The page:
Although spring is right around the corner, winter is not over just yet. Be sure to keep in mind that there is still the potential for severe water damage in your home from freezing temperatures or thawing snow. It is also important to remember that water consumption increases as more time is spent inside, which puts a lot of pressure on the pipes. Ultimately, here are some common factors for
water damage to occur due to cold weather issues.
The issue of frozen pipes is one of the most common causes for water damage in the winter time. As the temperature can dip below freezing, the water in the pipes will freeze, causing the water molecules to expand, similar to a can of soda placed in a freezer. In this case, if the water expands too much, the pipe may burst. The water will then escape, causing water damage to the walls and floors of your home or building.
Leaking Water Heater
During the winter months, the temperature of cold water drops about 25 degrees. This will result in the water heater to work harder in order to heat the water. In addition, if it is old and/or contains a lot of sediments, the particles will quickly absorb heat. Many people are not even aware of this situation as they would want more hot water because it is cold outside. Finally, with all of these factors cracking down on an old or worn-down water heater, it is only a matter of time for it to leak or even burst, ultimately causing flooding. But in order to avoid this mess, be sure to frequently check the unit for faulty pipes, leaks, or unusual noises before the leaking or flooding occurs.
Snow Melting on the Roof
Throughout the later months of winter, the potential for melting snow on your home poses a major threat for water damage. Therefore, if too much water accumulates on the roof, you could be at risk for flooding and even mold growth if the problem isn’t treated immediately. In order to avoid this, be sure to use a snow removal rake in between snowfalls to safely remove the snow from the roof. Finally, do not forget about the gutters as the leftover water can refreeze and severely damage them.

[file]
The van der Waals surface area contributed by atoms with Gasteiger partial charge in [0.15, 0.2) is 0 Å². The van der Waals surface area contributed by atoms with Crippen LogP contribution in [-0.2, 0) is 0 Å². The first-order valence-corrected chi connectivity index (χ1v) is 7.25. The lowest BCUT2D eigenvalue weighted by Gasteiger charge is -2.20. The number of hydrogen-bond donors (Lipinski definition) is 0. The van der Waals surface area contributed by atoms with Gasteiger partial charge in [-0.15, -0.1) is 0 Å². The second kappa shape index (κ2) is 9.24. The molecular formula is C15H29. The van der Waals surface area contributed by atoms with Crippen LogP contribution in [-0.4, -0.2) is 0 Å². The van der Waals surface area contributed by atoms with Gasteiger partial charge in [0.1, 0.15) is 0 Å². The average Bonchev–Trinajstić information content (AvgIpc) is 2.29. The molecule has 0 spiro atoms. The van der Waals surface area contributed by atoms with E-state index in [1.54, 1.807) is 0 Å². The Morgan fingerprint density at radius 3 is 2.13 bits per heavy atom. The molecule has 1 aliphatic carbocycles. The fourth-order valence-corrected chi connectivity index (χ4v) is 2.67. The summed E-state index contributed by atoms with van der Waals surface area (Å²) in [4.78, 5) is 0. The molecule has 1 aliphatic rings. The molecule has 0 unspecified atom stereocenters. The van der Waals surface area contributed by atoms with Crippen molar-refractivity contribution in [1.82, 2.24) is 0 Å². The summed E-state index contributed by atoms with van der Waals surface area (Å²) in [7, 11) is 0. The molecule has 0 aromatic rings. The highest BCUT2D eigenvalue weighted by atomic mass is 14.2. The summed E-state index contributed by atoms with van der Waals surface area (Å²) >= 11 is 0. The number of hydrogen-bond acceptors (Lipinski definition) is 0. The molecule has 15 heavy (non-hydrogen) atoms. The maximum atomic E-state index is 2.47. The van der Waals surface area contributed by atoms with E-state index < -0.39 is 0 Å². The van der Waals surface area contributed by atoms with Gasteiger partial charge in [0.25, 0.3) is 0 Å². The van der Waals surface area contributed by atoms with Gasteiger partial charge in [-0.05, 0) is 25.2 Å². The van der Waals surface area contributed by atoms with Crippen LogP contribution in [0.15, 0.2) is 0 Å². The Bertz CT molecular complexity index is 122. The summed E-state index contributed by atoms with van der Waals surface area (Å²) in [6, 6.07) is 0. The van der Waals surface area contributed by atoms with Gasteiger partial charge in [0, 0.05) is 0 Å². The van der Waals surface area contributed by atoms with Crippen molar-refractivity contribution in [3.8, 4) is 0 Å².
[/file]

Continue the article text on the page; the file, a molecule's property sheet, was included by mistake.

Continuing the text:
As mentioned previously, the buildup of water can freeze in the gutters, damaging them to the point where they will need to be replaced next year. In addition, the ice can also block the gutter in a way that it will overflow, spilling out over the sides and into the ground or driveway. The next thing you know your house may be swimming in a pool as the water seeps into the foundation and floods your basement. So be sure to clean your gutters regularly, especially towards the end of winter.
Ruptured Outdoor Water Lines
Obviously, the main water lines need to be left on in the winter; however, it is always best to turn off any exterior water line — such as a garden hose — if it is not being used. Any pipes with running water pose the risk to become frozen and burst in the winter. The best way to avoid this is to eliminate the source of the problem. When water is cut off from the hose, any trapped water will drain out. But for extra protection, you can also cover the spigot with an insulated cover to avoid extra water from seeping in.
Poorly or Non-Insulated Pipes
Any waterlines that may be exposed to the outside temperatures must be properly insulated. With only the end of January approaching, who knows how low temperatures can drop? This also leaves the risk for frozen and ruptured pipes to occur. In order to avoid water damage from burst pipes, you can easily purchase foam-rubber pipe insulation or fiberglass pipe insulation from your local hardware store. Either one should keep it safely protected to avoid the water from freezing during the winter.
Call a Licensed Professional
Although there are many steps to take in order to prevent water damage in your home, a problem can occur at any time. In this case, be sure to call a professional water damage restoration specialist right away. They will thoroughly restore water damage of any size while eliminating the damage at its source. Finally, you can locate your nearest ServiceMaster company to avoid water damage or even mold growth in your home.